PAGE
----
The healthcare market underwent significant changes during the pandemic as patients rethought how they received care, including opting for more telehealth and deferred elective procedures, but patient care is now normalizing as patients return to the office. However, payers are working to reduce the cost of care to reel in healthcare costs and keep premiums lower to remain competitive, driving key changes.
Ambulatory Surgery and Home Care
Surgeries are increasingly moving away from hospitals and into ambulatory settings, where patients are discharged the same day and the cost of care is much cheaper than an acute care hospital stay. Ambulatory surgeries are resulting in less time spent in the high-cost acute care setting, reducing payer costs. Homecare is also growing as patients are being discharged to the lower-cost home care setting earlier in the continuum of care in lieu of being referred to a higher-cost skilled nursing or rehab facility.
Physician Practice Management Consolidation
Private equity and larger platforms are looking to consolidate physician practices to achieve scale reduce costs and achieve more bargaining power with payers. Physicians are motivated to sell to integrate with an organization that has more capability in terms of systems for claims processing, as well as to achieve more efficient management of claims processing, a greater business development capability to acquire practices and add ancillary services, and a focus on clinical medicine instead of paperwork.
Since many private practices are smaller (one to four physicians), the area is ripe for consolidation, as private equity groups can purchase practices at favorable multiples and grow them through the holding period, streamline operations, and invest in new locations. Another driver of consolidation was the recent conversion to electronic health records resulting from the HITECH Act. The technology investment for small physician practices was significant, and a lot of smaller practices decided they did not want to bear the burden and cost of these systems, leading them to band together, join a larger practice, or seek out a buyer.
Physicians Move to Employed Models
Private practice physicians beleaguered by the burden of managing a practice are therefore opting into employment by a hospital or private-equity-backed medical group rather than owning their own business. This frees them from administrative burdens (billing, managing staff, negotiating rent, etc.), and a salaried position allows them to spend more time with patients.
A Shift to Value-Based Care
In a traditional fee-for-service billing model, healthcare providers bill payers based on the specific services provided. Now, there is an increasing shift to value-based care, where healthcare providers bill based on the outcome the patient received, with the goal of reducing overall healthcare spending and improving care, helping to ensure that the price of services is commensurate with the actual outcome delivered to the patient.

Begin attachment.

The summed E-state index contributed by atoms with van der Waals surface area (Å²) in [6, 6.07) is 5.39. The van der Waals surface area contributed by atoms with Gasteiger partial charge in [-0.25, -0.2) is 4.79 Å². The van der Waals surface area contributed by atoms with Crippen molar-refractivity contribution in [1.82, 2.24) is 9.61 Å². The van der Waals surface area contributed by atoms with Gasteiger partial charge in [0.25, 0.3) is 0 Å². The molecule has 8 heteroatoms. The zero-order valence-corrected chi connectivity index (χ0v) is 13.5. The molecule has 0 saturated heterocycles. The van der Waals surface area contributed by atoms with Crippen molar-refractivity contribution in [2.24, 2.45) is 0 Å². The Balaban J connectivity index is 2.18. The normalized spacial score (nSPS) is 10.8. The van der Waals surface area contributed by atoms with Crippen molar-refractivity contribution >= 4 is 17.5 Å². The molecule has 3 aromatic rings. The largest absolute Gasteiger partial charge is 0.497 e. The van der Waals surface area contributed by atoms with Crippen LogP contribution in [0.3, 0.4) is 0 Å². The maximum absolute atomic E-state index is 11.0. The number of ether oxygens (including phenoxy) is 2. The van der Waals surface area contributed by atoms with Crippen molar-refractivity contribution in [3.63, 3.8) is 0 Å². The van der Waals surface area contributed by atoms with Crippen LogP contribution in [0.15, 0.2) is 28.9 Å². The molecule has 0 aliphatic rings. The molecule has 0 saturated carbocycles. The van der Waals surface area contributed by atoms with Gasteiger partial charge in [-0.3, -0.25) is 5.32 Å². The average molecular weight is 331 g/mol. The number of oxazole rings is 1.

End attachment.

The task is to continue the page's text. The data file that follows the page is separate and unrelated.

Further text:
Capitated contracting is another alternative to fee-for-service reimbursement models, whereby the provider contracts with the payer (insurance company) for a fixed per-member/per-month payment for all of their covered lives in a particular geography. This approach works to help prevent fraud and abuse by disincentivizing over-utilization that can occur in a fee-for-service model.
Increased Price Transparency
As required by new legislation, Hospitals and other providers are being compelled to improve the transparency of patient billing, allowing consumers greater ability and convenience to shop around for lower-cost healthcare when they discover that they will be billed a high co-pay, for example.
Telehealth spiked in popularity during the pandemic; though, as the pandemic wanes, there is an increasing trend of patients returning to in-person care. However, certain specialties still lend themselves to telemedicine (such as psychotherapy), where costs can be cut since the care can be provided without the overhead cost of a facility.
Technology Allows for Less Invasive Surgeries
On the medical device side, technology now allows for traditionally invasive surgeries to be done in other ways, such as treating issues that used to require open-heart surgery instead of a catheter. This allows for the surgeries to be done less expensively, and a quicker recovery time which means less time in the hospital, and an overall more positive experience for the patient.
Solutions for the Provider, Payer, and Patient
Healthcare payers are looking to align reimbursement with patient outcomes. New models of service and developing technologies are being utilized in the marketplace in order to achieve these objectives and control healthcare spending.
About John Calcagnini
John Calcagnini is a Managing Director in the healthcare practice of Stout’s Investment Banking group. John has extensive experience with mergers, acquisitions, joint ventures, restructurings, leveraged buyouts, recapitalizations, and equity and debt financing. He has executed more than forty transactions in the healthcare industry across a variety of sectors including medical devices & diagnostics, healthcare services, biotech, and specialty pharmaceuticals.